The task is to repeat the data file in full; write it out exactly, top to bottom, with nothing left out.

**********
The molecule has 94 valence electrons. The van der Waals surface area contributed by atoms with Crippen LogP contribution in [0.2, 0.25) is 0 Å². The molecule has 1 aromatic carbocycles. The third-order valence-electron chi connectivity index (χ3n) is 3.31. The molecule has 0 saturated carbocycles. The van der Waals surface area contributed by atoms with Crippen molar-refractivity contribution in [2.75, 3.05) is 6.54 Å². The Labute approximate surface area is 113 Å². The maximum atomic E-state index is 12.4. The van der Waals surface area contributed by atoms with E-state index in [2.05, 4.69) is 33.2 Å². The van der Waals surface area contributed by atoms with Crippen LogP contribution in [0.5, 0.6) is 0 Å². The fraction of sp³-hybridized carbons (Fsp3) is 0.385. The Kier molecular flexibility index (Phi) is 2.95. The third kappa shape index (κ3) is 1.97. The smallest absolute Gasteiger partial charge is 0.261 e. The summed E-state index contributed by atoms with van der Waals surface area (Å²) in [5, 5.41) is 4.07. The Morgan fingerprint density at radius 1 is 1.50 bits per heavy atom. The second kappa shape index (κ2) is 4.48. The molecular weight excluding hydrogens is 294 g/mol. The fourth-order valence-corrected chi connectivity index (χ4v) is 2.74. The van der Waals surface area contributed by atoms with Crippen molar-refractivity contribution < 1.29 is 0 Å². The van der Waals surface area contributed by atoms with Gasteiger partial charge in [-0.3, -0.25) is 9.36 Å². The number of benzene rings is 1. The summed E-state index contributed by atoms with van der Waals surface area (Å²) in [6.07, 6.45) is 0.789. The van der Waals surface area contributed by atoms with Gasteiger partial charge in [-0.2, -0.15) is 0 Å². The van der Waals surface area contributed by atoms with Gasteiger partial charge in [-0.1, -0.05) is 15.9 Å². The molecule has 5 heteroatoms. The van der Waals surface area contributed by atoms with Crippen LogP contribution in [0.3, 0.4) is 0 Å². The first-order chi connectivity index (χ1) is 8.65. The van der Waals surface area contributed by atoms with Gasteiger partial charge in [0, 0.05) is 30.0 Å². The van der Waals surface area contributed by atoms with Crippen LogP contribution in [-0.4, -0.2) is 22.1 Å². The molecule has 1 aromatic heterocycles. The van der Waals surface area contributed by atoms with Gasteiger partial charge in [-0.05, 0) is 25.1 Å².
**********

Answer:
The molecule has 94 valence electrons. The van der Waals surface area contributed by atoms with Crippen LogP contribution in [0.2, 0.25) is 0 Å². The molecule has 1 aromatic carbocycles. The third-order valence-electron chi connectivity index (χ3n) is 3.31. The molecule has 0 saturated carbocycles. The van der Waals surface area contributed by atoms with Crippen molar-refractivity contribution in [2.75, 3.05) is 6.54 Å². The Labute approximate surface area is 113 Å². The maximum atomic E-state index is 12.4. The van der Waals surface area contributed by atoms with E-state index in [2.05, 4.69) is 33.2 Å². The van der Waals surface area contributed by atoms with Crippen LogP contribution in [0.5, 0.6) is 0 Å². The fraction of sp³-hybridized carbons (Fsp3) is 0.385. The Kier molecular flexibility index (Phi) is 2.95. The third kappa shape index (κ3) is 1.97. The smallest absolute Gasteiger partial charge is 0.261 e. The summed E-state index contributed by atoms with van der Waals surface area (Å²) in [5, 5.41) is 4.07. The Morgan fingerprint density at radius 1 is 1.50 bits per heavy atom. The second kappa shape index (κ2) is 4.48. The molecular weight excluding hydrogens is 294 g/mol. The fourth-order valence-corrected chi connectivity index (χ4v) is 2.74. The van der Waals surface area contributed by atoms with Crippen molar-refractivity contribution < 1.29 is 0 Å². The van der Waals surface area contributed by atoms with Gasteiger partial charge in [-0.3, -0.25) is 9.36 Å². The number of benzene rings is 1. The summed E-state index contributed by atoms with van der Waals surface area (Å²) in [6.07, 6.45) is 0.789. The van der Waals surface area contributed by atoms with Gasteiger partial charge in [-0.2, -0.15) is 0 Å². The van der Waals surface area contributed by atoms with Gasteiger partial charge in [-0.1, -0.05) is 15.9 Å². The molecule has 5 heteroatoms. The van der Waals surface area contributed by atoms with Crippen LogP contribution in [0.3, 0.4) is 0 Å². The first-order chi connectivity index (χ1) is 8.65. The van der Waals surface area contributed by atoms with Gasteiger partial charge in [0, 0.05) is 30.0 Å². The van der Waals surface area contributed by atoms with Crippen LogP contribution in [-0.4, -0.2) is 22.1 Å². The molecule has 1 aromatic heterocycles. The van der Waals surface area contributed by atoms with Gasteiger partial charge in [-0.05, 0) is 25.1 Å².